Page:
This ordinance would raise the tax paid to the city when properties worth $5 million or more change owners.
The Board of Supervisors voted 10-1 to put this initiative on the ballot. Voting for: John Avalos, President London Breed, David Campos, Malia Cohen, Jane Kim, Eric Mar, Aaron Peskin, Katy Tang, Scott Wiener and Norman Yee. Voting against: Mark Farrell.
|Most of the new revenue, from Proposition W’s passage, would likely come from the sales or transfers of high-end office buildings in downtown San Francisco. Photo by Noah Arroyo / San Francisco Public Press|
Why is this on the ballot?
The supporters of Proposition W argue that San Francisco’s real estate boom has garnered big profits for property owners, and that this tax would simply take a portion of those gains to cover the costs of vital services — such as eliminating tuition for students at City College of San Francisco.
Opponents counter that the additional tax revenue could be spent on anything, and they imply that City Hall should spend smarter instead of asking for more money.
What would it do and at what cost?
If voters passed Proposition W, then the city’s property transfer tax rates would rise for real estate with assessed values greater than $5 million.
The property transfer tax is applied for every $500 of assessed value. For example, under the current tax rate a property worth $25 million would be taxed at $12.50 for each $500 of assessed value, resulting in a tax of $625,000.
In San Francisco, this tax is progressive; the greater the property’s assessed value, the higher the tax rate. Proposition W would change those rates in the following ways:
|PROPERTY VALUE||OLD TRANSFER TAX RATE||NEW RATE|
At the proposed new rate — $13.75 — the transfer tax bill on that $25 million building would rise to $750,000, an additional $125,000 for City Hall.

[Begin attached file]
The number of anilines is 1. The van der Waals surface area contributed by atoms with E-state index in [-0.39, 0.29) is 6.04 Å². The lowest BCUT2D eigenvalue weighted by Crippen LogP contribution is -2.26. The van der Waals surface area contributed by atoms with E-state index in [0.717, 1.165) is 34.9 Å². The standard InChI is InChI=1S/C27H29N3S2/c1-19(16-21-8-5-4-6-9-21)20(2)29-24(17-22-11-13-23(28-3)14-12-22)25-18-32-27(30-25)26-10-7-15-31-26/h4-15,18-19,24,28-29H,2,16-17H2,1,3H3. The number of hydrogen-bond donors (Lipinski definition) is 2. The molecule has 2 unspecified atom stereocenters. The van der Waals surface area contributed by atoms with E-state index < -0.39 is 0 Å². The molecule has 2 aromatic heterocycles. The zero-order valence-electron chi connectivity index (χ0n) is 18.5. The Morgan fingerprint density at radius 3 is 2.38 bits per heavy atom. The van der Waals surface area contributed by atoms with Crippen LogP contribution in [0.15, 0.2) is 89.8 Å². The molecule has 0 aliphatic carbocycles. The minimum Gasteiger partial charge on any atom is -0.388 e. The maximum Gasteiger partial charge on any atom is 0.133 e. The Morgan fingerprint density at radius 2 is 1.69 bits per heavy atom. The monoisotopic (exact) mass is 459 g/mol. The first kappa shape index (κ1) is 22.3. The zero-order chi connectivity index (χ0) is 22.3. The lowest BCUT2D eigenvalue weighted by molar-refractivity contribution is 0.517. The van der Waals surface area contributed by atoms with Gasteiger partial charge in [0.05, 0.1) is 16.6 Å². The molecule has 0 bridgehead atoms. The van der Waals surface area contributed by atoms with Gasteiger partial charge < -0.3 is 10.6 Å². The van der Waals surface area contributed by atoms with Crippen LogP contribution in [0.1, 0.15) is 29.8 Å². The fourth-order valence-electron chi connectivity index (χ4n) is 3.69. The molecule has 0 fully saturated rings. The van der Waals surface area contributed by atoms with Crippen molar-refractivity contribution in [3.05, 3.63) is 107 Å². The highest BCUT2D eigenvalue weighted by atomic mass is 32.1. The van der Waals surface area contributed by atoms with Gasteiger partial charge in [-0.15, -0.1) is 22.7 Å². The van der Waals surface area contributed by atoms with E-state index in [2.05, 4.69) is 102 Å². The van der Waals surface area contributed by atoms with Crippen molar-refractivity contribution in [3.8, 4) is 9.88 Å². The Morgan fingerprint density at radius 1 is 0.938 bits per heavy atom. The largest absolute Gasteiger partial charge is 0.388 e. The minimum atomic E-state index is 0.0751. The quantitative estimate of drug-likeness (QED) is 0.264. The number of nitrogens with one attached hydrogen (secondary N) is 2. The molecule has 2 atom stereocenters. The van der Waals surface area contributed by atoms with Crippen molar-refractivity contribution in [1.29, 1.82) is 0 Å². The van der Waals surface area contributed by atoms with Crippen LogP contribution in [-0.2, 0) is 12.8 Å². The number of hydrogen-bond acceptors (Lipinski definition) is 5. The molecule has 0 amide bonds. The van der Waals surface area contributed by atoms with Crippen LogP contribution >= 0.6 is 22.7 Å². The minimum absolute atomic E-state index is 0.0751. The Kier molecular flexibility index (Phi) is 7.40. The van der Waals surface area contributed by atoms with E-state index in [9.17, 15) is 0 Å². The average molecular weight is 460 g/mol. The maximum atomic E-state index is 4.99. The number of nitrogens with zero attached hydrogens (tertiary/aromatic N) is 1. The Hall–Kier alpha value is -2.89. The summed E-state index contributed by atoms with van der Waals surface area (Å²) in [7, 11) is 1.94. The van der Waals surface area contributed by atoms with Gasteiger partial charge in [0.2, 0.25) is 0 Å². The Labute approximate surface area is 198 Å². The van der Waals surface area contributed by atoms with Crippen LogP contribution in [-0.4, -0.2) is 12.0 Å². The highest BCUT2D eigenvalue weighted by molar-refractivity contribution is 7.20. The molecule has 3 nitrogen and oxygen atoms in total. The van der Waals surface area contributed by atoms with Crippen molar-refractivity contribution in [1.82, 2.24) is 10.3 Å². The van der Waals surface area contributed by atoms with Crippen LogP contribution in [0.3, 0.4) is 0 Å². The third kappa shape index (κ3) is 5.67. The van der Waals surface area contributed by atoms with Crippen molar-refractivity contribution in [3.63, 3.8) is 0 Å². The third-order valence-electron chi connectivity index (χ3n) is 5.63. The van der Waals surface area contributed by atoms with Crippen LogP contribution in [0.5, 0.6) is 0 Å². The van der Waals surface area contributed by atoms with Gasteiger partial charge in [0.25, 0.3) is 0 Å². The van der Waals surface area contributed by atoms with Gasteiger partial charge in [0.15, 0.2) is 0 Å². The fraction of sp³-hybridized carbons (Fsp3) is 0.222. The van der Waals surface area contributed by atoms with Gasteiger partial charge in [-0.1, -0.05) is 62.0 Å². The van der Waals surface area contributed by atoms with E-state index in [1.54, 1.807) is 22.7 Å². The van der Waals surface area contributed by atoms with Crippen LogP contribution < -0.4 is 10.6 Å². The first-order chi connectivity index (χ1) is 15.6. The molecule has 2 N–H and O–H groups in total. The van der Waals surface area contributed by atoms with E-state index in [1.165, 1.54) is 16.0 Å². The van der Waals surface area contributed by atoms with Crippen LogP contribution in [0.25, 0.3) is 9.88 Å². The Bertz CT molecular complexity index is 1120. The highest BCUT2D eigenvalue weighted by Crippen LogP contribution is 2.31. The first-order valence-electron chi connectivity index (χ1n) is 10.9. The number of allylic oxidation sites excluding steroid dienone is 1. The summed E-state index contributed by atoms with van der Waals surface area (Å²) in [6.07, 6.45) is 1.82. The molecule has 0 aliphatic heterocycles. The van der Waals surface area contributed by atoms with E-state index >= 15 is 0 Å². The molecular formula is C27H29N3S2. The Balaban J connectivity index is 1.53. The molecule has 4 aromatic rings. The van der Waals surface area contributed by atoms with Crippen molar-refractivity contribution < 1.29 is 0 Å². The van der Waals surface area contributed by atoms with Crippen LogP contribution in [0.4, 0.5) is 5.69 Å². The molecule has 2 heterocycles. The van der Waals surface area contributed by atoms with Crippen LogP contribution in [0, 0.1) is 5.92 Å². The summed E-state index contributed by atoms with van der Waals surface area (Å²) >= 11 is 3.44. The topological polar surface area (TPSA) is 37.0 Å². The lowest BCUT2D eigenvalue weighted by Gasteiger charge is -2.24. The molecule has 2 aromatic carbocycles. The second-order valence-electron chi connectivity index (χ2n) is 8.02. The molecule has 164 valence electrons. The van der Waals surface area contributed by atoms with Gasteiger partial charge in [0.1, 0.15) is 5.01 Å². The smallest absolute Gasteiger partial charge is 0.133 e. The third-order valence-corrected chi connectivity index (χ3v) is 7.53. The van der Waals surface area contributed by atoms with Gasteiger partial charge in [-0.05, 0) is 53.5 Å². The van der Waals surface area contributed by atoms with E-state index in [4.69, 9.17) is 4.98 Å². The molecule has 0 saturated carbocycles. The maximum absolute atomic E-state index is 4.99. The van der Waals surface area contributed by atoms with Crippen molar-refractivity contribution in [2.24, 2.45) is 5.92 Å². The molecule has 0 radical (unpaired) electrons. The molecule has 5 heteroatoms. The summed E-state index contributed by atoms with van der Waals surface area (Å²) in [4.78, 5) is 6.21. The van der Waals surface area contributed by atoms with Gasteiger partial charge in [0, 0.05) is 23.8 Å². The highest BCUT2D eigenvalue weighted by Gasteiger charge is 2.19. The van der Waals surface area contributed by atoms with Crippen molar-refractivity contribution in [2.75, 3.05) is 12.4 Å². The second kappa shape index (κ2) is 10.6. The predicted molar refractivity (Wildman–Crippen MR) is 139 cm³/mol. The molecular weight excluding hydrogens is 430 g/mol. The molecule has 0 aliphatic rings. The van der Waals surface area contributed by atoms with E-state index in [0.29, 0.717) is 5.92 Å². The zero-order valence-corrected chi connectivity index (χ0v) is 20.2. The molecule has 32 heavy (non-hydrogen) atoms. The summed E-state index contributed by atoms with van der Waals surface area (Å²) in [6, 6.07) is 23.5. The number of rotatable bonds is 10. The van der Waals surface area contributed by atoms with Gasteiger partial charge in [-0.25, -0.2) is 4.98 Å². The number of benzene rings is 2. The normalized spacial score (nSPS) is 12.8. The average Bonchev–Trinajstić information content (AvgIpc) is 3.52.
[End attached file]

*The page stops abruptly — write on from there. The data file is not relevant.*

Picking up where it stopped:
The tax burden would be borne primarily by the owners of high-end office buildings downtown, according to June estimates from the San Francisco Controller’s Office. That is because 80 percent of the revenue would come from transfers of properties worth more than $25 million, and few homes are worth that much.
The remaining 20 percent of the city’s projected revenue would come from properties with assessed values of $5 million to $25 million, which would include apartment complexes.
The tax burden would also be felt by the businesses and residents in those buildings, if the property owner chose to pass on some of the tax.
The measure’s proponents have suggested this tax revenue would be used to help homeless families, build more affordable housing or lower the cost of attending City College. But the money would go into the general fund, where it could be used for any public purpose.
The city controller has estimated that although Proposition W would generate an annual average of $44 million, based on transactions from the previous economic cycle, its overall effect on the size of San Francisco’s economy would be “slightly negative.”
Meanwhile, the new tax rates would cause the private sector to shrink slightly over the next 20 years, as rents increased and deterred tenant businesses from staying or setting up shop, the controller projects. City Hall would presumably use its new revenue to hire additional public-sector workers, offsetting private-sector losses. But because the private jobs would have had “higher productivity,” the office said, the local economy would experience a net loss.
The transfer tax “is the City’s most volatile revenue source,” the controller wrote, “and estimates based on prior years’ activity may not be predictive of future revenues.”
(An August estimate by the controller put that figure at $45 million, but the office’s staff has clarified with the San Francisco Public Press that this was a rounding error.)
Who officially proposed it?
Supervisors Jane Kim, David Campos, Aaron Peskin, Eric Mar, John Avalos and Norman Yee.
Kim wrote the official proponent argument.
Who officially opposes it?
The San Francisco Apartment Association.
Vote needed to pass
Simple majority — 50 percent plus one
Effective date if passed
Follow the money
One committee is spending money to support Proposition W: “Yes on Prop W, Fair Share for Free City College and Stronger SF Services.”
Follow the money at the San Francisco Ethics Commission: all Proposition W filings.
Endorsements: our methodology
The Public Press chose to count endorsements from organizations that backed multiple candidates or ballot measures, and that made those endorsements available online. We did not count endorsements from individuals.
If you think we missed an important organization, please tell us. We’d love to hear from you.
Tracked endorsements by organization
Written by: Noah Arroyo
Published: Sept. 30, 2016